Unfortunately, Jimi’s untimely passing hit before he could begin work on the soundtrack, so some of Jimi’s previously unreleased (at the time) studio work was used instead.  This only aided to make Rainbow Bridge even more convoluted than it already was.  Instead of having Jimi write something appropriate for a scene, they just used whatever they could find.  If you ever wanted to see hippies doing yoga to Hey Baby (New Rising Sun), Rainbow Bridge has you covered. 

Only 17 minutes of the Maui shows made it into Rainbow Bridge, while the accompanying soundtrack mostly featured those studio cuts.  Live in Maui is the complete audio recordings of the live performances on 2 CDs, and a Blu-ray that includes a current 90 minute documentary on the event and every piece of video that was captured during both shows. 

See?  Comprehensive. 

I do really like the packaging for the set as all of the folds are all held together with a magnet.  My only problem is how the included booklet is left loose once you have it all open.  They could have at least given it a sleeve to hold it in place.

As for the content, the majority is worth owning. 

The audio recordings on the CDs are quite excellent.  These shows were recorded just two months prior to his passing, so this is the version of The Jimi Hendrix Experience that features Billy Cox on bass and they are in a fantastic groove.  Amazing considering the circumstances under which these were recorded.

The biggest issue the band had with recording on the side of a volcano was the wind.  This meant large pieces of foam were used as windsocks over all of the microphones.  

Despite the effort, the wind made none of Mitch Michell’s drum recordings useful.  Mitchell had to overdub his parts months after the fact.  Despite the praising of the job he did by several people in the doc, much of his playing doesn’t precisely match his movements that day.  It hardly matters though since he finds the groove and what he records is 100% appropriate.

And no matter the amount of professionalism that is apparent on stage, you can catch the band struggling in a few spots.  Jimi over sings at times like he does during Ezy Rider and the performances of songs like Dolly Dagger get a little low key.

But really, it was a near miracle these shows were pulled off at all.

The 90-minute documentary featured on the Blu-ray is a bit dry.  It has good info on the Maui shows, a lot of which you have just read in this review, but too often it shifts its focus on the failure of Rainbow Bridge.  As someone who is here for Jimi’s music and not interested in the boomer culture of the time, I found those parts dragged.  Overall, I think this doc would have made for a better fit on a Blu-ray for Rainbow Bridge instead.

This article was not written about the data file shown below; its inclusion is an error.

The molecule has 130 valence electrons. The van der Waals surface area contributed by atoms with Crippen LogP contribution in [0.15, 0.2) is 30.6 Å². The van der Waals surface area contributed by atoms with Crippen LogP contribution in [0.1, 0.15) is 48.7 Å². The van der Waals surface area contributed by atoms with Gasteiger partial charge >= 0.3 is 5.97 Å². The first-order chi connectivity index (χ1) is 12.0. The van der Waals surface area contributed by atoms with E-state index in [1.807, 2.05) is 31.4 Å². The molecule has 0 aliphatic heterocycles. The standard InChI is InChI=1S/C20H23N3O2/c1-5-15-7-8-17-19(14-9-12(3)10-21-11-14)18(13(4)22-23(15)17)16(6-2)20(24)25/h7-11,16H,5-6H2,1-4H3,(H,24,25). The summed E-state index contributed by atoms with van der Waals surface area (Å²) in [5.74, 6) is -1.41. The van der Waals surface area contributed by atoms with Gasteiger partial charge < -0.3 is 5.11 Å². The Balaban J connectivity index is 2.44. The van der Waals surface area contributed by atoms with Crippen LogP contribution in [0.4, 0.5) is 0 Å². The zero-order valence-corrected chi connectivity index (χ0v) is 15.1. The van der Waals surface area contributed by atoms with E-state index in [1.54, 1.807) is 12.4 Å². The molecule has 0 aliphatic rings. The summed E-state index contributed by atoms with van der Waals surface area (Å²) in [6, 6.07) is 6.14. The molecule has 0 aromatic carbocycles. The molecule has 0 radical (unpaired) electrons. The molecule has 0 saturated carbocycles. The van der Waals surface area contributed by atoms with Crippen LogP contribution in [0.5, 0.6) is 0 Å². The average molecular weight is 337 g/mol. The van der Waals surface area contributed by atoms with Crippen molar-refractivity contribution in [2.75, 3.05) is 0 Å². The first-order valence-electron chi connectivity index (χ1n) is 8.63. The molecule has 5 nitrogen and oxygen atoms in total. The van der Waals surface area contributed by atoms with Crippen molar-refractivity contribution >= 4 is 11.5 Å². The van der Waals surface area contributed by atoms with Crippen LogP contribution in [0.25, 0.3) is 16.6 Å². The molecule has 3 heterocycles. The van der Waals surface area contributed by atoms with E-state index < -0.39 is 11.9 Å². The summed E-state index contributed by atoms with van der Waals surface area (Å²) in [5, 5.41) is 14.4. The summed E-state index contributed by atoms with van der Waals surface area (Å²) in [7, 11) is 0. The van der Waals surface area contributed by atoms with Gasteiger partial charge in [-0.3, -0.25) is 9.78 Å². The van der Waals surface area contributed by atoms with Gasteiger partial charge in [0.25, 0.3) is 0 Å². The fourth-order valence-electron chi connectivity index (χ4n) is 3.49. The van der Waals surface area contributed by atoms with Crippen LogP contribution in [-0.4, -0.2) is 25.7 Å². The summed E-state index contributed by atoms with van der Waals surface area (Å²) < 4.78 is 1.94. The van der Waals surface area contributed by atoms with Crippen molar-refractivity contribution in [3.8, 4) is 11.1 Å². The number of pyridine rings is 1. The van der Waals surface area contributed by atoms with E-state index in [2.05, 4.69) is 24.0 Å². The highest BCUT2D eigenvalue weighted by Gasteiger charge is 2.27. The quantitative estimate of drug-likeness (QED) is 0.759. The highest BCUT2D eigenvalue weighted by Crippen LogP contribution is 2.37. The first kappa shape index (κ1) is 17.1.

The Blu-ray’s real prize are the two performances themselves.  These are hardly complete as the crew either ran out of film or stopped recording both shows before they finished.  There were also times when “no cameras were rolling”, so the video cuts to this slate:


Really weak, guys.  I know the crowd at the show was small so there probably wasn’t a ton of options for cutaway shots, but maybe some trivia on the slates would have been nice. 

When the cameras are rolling, you are in for a treat.  Watching Jimi perform like a pro while facing the wind and singing into a foam mattress is impressive.  The entire Blu-ray sports a phenomenal 5.1 DTS mix done by Eddie Kramer himself, and Jimi uses a Gibson Flying V for the 2nd show.  I think it might be the only time he has done this on film.  I’m sure I’ll be corrected if I’m wrong.

I will keep buying these sets as long as the quality remains good, and Live In Maui does not disappoint me.  Despite the few gripes I have, overall this is a set that is well put together.  Worthy of my time, money, and collection.  



November 2020 Music Collection Update, Part 1

Like last month, I’m splitting up the monthly pickups into two posts.  These are all of my online purchases for November 2020.  It is turning out to be a great year with a lot of excellent new releases and collections are up for grabs this holiday season!   

These are the ones I had pre-ordered on amazon:

Ella Fitzgerald, The Lost Berlin Tapes


Ella was best on stage and The Lost Berlin Tapes I believe captured her better than any other recording I have heard.  Even if you don’t like jazz I think you should check it out.   Full Review

Pantera, Reinventing the Steel


Reinventing the Steel The 20th Anniversary Edition is a no-brainer must-have for any Pantera fan even if you already own and prefer the original CD.  Full Review

Jimi Hendrix, Live In Maui


Jimi performing in front of an active volcano two months prior to his death.  This collection includes the concert on two 2CDs and a Blu-ray of the show. 

AC/DC, Power Up


What do you do when your favourite rock band ever releases new material for the first time in six years?  You double dip with the CD and the vinyl release.  Worth it. Full Review